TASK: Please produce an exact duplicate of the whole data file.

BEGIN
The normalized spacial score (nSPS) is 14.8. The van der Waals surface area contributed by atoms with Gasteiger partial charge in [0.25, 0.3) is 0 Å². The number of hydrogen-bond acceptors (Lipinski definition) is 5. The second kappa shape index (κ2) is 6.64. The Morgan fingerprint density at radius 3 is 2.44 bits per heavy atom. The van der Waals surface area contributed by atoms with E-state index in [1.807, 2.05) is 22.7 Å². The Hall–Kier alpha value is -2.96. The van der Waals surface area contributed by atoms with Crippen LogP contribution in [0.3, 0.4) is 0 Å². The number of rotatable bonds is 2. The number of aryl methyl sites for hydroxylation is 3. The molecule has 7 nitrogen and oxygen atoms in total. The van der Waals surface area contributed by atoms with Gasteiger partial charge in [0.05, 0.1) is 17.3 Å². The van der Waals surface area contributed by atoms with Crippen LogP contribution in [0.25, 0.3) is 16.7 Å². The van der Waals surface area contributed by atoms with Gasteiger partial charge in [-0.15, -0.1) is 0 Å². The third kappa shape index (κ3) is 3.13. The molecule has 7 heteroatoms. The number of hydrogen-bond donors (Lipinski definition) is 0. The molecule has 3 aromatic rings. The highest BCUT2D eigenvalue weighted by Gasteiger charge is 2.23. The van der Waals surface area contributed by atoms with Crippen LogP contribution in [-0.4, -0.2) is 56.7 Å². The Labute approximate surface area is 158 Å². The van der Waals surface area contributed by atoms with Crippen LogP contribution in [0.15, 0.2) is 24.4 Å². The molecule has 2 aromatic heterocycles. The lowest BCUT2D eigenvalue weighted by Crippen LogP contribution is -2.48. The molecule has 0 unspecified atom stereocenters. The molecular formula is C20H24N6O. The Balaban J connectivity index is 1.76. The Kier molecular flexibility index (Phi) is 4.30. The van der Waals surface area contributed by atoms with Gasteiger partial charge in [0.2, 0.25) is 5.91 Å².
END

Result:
The normalized spacial score (nSPS) is 14.8. The van der Waals surface area contributed by atoms with Gasteiger partial charge in [0.25, 0.3) is 0 Å². The number of hydrogen-bond acceptors (Lipinski definition) is 5. The second kappa shape index (κ2) is 6.64. The Morgan fingerprint density at radius 3 is 2.44 bits per heavy atom. The van der Waals surface area contributed by atoms with E-state index in [1.807, 2.05) is 22.7 Å². The Hall–Kier alpha value is -2.96. The van der Waals surface area contributed by atoms with Crippen LogP contribution in [0.3, 0.4) is 0 Å². The number of rotatable bonds is 2. The number of aryl methyl sites for hydroxylation is 3. The molecule has 7 nitrogen and oxygen atoms in total. The van der Waals surface area contributed by atoms with Gasteiger partial charge in [0.05, 0.1) is 17.3 Å². The van der Waals surface area contributed by atoms with Crippen LogP contribution in [0.25, 0.3) is 16.7 Å². The van der Waals surface area contributed by atoms with Gasteiger partial charge in [-0.15, -0.1) is 0 Å². The third kappa shape index (κ3) is 3.13. The molecule has 7 heteroatoms. The number of hydrogen-bond donors (Lipinski definition) is 0. The molecule has 3 aromatic rings. The highest BCUT2D eigenvalue weighted by Gasteiger charge is 2.23. The van der Waals surface area contributed by atoms with Crippen LogP contribution in [-0.4, -0.2) is 56.7 Å². The Labute approximate surface area is 158 Å². The van der Waals surface area contributed by atoms with Crippen LogP contribution in [0.15, 0.2) is 24.4 Å². The molecule has 2 aromatic heterocycles. The lowest BCUT2D eigenvalue weighted by Crippen LogP contribution is -2.48. The molecule has 0 unspecified atom stereocenters. The molecular formula is C20H24N6O. The Balaban J connectivity index is 1.76. The Kier molecular flexibility index (Phi) is 4.30. The van der Waals surface area contributed by atoms with Gasteiger partial charge in [0.2, 0.25) is 5.91 Å².